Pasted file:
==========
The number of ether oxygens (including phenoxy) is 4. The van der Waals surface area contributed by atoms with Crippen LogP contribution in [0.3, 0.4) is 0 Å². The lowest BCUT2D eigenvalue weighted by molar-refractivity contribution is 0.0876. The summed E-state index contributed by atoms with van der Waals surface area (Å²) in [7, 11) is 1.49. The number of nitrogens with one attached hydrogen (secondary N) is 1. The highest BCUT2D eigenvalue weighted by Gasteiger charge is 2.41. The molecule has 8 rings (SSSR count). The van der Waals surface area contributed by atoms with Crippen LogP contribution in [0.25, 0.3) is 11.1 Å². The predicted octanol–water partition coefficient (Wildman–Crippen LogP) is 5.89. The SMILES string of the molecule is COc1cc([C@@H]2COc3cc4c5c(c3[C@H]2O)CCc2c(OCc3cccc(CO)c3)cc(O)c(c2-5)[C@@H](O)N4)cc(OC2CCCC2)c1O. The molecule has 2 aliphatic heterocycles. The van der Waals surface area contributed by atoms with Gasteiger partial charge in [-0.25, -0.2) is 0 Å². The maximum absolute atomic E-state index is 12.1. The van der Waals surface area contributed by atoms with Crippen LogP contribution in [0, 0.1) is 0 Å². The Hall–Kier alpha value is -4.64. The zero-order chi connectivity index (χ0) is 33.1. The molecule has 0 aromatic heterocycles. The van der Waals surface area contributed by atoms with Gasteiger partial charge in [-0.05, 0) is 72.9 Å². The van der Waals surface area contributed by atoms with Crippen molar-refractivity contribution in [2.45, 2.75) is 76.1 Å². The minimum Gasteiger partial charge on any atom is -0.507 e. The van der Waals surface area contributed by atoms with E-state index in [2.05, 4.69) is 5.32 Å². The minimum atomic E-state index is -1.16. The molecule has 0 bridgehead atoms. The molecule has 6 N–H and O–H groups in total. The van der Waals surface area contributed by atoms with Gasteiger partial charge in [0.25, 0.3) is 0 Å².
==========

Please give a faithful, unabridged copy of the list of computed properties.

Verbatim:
The number of ether oxygens (including phenoxy) is 4. The van der Waals surface area contributed by atoms with Crippen LogP contribution in [0.3, 0.4) is 0 Å². The lowest BCUT2D eigenvalue weighted by molar-refractivity contribution is 0.0876. The summed E-state index contributed by atoms with van der Waals surface area (Å²) in [7, 11) is 1.49. The number of nitrogens with one attached hydrogen (secondary N) is 1. The highest BCUT2D eigenvalue weighted by Gasteiger charge is 2.41. The molecule has 8 rings (SSSR count). The van der Waals surface area contributed by atoms with Crippen LogP contribution in [0.25, 0.3) is 11.1 Å². The predicted octanol–water partition coefficient (Wildman–Crippen LogP) is 5.89. The SMILES string of the molecule is COc1cc([C@@H]2COc3cc4c5c(c3[C@H]2O)CCc2c(OCc3cccc(CO)c3)cc(O)c(c2-5)[C@@H](O)N4)cc(OC2CCCC2)c1O. The molecule has 2 aliphatic heterocycles. The van der Waals surface area contributed by atoms with Gasteiger partial charge in [-0.25, -0.2) is 0 Å². The maximum absolute atomic E-state index is 12.1. The van der Waals surface area contributed by atoms with Crippen LogP contribution in [0, 0.1) is 0 Å². The Hall–Kier alpha value is -4.64. The zero-order chi connectivity index (χ0) is 33.1. The molecule has 0 aromatic heterocycles. The van der Waals surface area contributed by atoms with Gasteiger partial charge in [-0.05, 0) is 72.9 Å². The van der Waals surface area contributed by atoms with Crippen molar-refractivity contribution in [2.45, 2.75) is 76.1 Å². The minimum Gasteiger partial charge on any atom is -0.507 e. The van der Waals surface area contributed by atoms with E-state index in [2.05, 4.69) is 5.32 Å². The minimum atomic E-state index is -1.16. The molecule has 0 bridgehead atoms. The molecule has 6 N–H and O–H groups in total. The van der Waals surface area contributed by atoms with Gasteiger partial charge in [0.25, 0.3) is 0 Å².